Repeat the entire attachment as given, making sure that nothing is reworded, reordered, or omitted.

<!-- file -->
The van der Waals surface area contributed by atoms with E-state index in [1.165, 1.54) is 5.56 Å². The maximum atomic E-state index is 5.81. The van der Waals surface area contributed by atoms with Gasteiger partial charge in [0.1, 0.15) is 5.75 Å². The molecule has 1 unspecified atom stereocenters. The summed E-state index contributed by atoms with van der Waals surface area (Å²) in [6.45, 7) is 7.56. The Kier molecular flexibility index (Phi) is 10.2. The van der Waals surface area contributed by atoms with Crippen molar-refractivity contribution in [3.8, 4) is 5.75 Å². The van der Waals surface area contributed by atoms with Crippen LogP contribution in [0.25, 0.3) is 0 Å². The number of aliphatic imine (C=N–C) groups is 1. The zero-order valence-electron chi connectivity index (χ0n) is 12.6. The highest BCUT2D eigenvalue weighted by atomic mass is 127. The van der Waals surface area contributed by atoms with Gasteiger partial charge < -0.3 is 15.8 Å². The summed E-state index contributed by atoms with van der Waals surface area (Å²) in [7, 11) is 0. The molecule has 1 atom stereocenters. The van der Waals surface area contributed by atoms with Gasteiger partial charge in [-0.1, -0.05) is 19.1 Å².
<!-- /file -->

The van der Waals surface area contributed by atoms with E-state index in [1.165, 1.54) is 5.56 Å². The maximum atomic E-state index is 5.81. The van der Waals surface area contributed by atoms with Gasteiger partial charge in [0.1, 0.15) is 5.75 Å². The molecule has 1 unspecified atom stereocenters. The summed E-state index contributed by atoms with van der Waals surface area (Å²) in [6.45, 7) is 7.56. The Kier molecular flexibility index (Phi) is 10.2. The van der Waals surface area contributed by atoms with Crippen molar-refractivity contribution in [3.8, 4) is 5.75 Å². The van der Waals surface area contributed by atoms with Crippen LogP contribution in [0.25, 0.3) is 0 Å². The number of aliphatic imine (C=N–C) groups is 1. The zero-order valence-electron chi connectivity index (χ0n) is 12.6. The highest BCUT2D eigenvalue weighted by atomic mass is 127. The van der Waals surface area contributed by atoms with Gasteiger partial charge < -0.3 is 15.8 Å². The summed E-state index contributed by atoms with van der Waals surface area (Å²) in [7, 11) is 0. The molecule has 1 atom stereocenters. The van der Waals surface area contributed by atoms with Gasteiger partial charge in [-0.1, -0.05) is 19.1 Å².